Tag:Toronto Blue Jays
Posted on: September 29, 2010 10:51 pm
 

Kirk Gibson, from TV to Arizona manager

Sometime over the next several days, new Arizona general manager Kevin Towers is expected to remove the "interim" tag on manager Kirk Gibson's title. The Diamondbacks, according to sources, are on the verge of negotiating a two-year contract with Gibson and will name him as the full-time skipper.

For this, Gibson can thank ... former Detroit teammate Alan Trammell?

In a small way, yes.

Gibson was working as a television broadcaster when the Tigers named Trammell manager before the 2003 season. It was Trammell who recruited Gibson into coaching.

Aside from a longtime close friendship, what did Trammell see that he thought would make Gibson a successful coach?

"I've known him since I first got into pro ball," said Trammell, now the Cubs' bench coach. "Intensity. I've never met anybody quite like him. He has a football mentality that he's able to channel into baseball."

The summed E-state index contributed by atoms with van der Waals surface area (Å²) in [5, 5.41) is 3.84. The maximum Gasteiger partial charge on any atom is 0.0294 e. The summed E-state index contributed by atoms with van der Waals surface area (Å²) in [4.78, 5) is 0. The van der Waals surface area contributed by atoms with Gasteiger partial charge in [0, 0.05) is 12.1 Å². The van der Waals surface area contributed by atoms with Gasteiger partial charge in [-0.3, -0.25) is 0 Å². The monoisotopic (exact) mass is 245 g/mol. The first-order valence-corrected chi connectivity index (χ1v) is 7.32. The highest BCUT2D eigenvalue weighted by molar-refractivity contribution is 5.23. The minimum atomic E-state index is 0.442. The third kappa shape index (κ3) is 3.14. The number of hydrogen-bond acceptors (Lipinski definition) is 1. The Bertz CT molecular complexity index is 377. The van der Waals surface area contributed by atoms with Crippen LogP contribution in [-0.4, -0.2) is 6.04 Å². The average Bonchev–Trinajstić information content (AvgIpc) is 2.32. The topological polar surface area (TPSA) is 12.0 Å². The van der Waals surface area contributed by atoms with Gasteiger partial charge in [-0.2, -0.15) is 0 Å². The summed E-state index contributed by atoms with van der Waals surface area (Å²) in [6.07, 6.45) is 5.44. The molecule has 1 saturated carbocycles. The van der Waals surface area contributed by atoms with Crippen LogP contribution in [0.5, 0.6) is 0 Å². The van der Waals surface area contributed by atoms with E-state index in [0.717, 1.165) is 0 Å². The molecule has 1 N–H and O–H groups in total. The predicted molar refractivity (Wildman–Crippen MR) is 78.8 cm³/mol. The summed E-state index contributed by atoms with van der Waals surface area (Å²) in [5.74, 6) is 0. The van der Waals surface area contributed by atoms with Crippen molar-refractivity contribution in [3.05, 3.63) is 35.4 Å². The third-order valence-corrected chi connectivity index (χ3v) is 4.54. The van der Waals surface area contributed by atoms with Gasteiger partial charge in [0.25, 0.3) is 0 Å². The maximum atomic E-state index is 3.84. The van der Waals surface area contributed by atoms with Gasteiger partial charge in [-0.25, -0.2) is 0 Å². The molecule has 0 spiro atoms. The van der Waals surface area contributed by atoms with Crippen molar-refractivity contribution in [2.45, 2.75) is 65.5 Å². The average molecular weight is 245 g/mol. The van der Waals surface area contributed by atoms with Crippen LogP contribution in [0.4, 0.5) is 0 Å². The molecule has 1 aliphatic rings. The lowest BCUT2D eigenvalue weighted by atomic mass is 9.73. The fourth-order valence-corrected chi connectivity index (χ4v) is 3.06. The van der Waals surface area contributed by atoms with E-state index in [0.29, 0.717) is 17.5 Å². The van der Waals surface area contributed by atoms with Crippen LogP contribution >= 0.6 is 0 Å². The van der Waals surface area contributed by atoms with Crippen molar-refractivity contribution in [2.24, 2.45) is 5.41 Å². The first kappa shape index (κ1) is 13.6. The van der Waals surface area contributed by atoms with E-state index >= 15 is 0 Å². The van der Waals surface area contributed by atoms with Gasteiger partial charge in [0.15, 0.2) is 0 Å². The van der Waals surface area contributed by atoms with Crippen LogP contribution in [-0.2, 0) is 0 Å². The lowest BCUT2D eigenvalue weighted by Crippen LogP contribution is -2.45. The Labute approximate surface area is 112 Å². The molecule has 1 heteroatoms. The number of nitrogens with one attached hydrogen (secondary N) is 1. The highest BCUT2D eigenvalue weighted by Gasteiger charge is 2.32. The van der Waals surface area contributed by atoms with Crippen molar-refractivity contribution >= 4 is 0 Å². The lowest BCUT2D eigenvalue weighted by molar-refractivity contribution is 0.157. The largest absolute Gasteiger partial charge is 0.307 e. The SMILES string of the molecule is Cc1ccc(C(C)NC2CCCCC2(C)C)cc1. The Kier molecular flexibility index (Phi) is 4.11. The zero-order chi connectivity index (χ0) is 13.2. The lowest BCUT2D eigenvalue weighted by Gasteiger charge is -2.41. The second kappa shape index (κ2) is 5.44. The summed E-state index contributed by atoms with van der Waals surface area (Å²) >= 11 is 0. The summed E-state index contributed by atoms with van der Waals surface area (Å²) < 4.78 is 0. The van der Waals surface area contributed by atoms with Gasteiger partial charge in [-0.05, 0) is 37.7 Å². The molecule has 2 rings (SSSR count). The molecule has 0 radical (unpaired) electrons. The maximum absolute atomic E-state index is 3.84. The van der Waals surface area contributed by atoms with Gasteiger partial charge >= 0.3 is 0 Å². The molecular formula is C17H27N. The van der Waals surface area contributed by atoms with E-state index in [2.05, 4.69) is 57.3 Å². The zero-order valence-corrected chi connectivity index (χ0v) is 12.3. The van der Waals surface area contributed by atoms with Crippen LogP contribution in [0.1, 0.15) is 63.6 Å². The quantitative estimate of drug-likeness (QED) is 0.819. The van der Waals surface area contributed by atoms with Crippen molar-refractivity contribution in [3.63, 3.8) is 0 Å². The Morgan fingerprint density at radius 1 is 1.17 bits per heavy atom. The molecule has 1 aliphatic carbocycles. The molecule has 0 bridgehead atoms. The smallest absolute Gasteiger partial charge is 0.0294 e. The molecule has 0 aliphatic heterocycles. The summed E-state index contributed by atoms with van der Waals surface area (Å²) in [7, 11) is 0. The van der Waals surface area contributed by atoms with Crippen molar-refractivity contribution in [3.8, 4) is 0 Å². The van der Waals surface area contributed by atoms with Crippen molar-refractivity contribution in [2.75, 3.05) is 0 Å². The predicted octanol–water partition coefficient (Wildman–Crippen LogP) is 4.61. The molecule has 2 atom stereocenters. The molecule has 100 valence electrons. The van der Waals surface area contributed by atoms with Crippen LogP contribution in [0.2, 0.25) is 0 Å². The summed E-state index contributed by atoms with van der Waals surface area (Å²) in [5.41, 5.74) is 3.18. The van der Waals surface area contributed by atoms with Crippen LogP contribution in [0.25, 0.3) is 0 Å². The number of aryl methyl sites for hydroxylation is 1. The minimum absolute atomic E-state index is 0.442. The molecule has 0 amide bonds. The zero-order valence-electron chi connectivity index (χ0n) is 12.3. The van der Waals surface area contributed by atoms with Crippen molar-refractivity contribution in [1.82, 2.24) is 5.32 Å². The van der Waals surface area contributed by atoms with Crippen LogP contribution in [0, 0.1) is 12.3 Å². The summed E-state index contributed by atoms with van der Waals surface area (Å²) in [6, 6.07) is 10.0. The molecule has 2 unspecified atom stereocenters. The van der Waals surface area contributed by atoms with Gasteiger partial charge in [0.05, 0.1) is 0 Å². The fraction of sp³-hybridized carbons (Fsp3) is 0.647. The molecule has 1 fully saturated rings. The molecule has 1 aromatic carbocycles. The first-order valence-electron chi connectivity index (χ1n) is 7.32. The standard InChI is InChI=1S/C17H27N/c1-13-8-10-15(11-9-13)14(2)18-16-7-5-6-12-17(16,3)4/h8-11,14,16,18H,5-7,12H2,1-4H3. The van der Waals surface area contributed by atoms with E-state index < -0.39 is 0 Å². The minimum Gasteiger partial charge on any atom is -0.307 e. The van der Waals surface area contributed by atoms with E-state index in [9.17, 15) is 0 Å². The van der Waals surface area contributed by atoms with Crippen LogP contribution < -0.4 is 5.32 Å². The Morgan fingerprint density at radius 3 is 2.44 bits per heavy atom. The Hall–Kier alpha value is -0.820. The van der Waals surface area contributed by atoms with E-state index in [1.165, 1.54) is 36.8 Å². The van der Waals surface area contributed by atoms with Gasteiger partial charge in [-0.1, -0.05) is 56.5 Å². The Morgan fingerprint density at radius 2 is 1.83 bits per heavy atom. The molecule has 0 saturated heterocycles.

Gibson, who was an All-American flanker at Michigan State, was drafted 12th overall by the Tigers in 1978. Trammell was drafted by the Tigers two years earlier, and the two first were teammates in Detroit in 1979.

"Bo Jackson was quite good," Trammell says, recalling other notable football players on the baseball diamond. "And Deion Sanders. Kirk made the decision to go away from football completely, but he kept that mentality. Everything was a challenge to him.

"Coming into our situation [in Detroit in '03], we all were somewhat new. I knew we needed to have some energy. The team needed a lot of work. And I wanted coaches who would work."

The Cubs were in Phoenix to play the Diamondbacks just before the All-Star break, right after Gibson was named as the interim manager to replace the fired A.J. Hinch, and Trammell has spoken with his buddy only a couple of times since. Each has his hands full with his own team.

Gibson spent three seasons as Trammell's bench coach in Detroit. The staff was let go following the 2005 season.

Trammell joined the Cubs as Lou Piniella's bench coach in 2007. The same year, Gibson signed on with Arizona as Bob Melvin's bench coach.

What kind of manager does Trammell think Gibson will be if he sticks around longer than as just the interim guy?

"I think he'd be more than fine," Trammell says. "If he gets an opportunity to implement what he wants, and if people are willing to listen to him and pay the price. And by pay the price, I mean doing things for the team.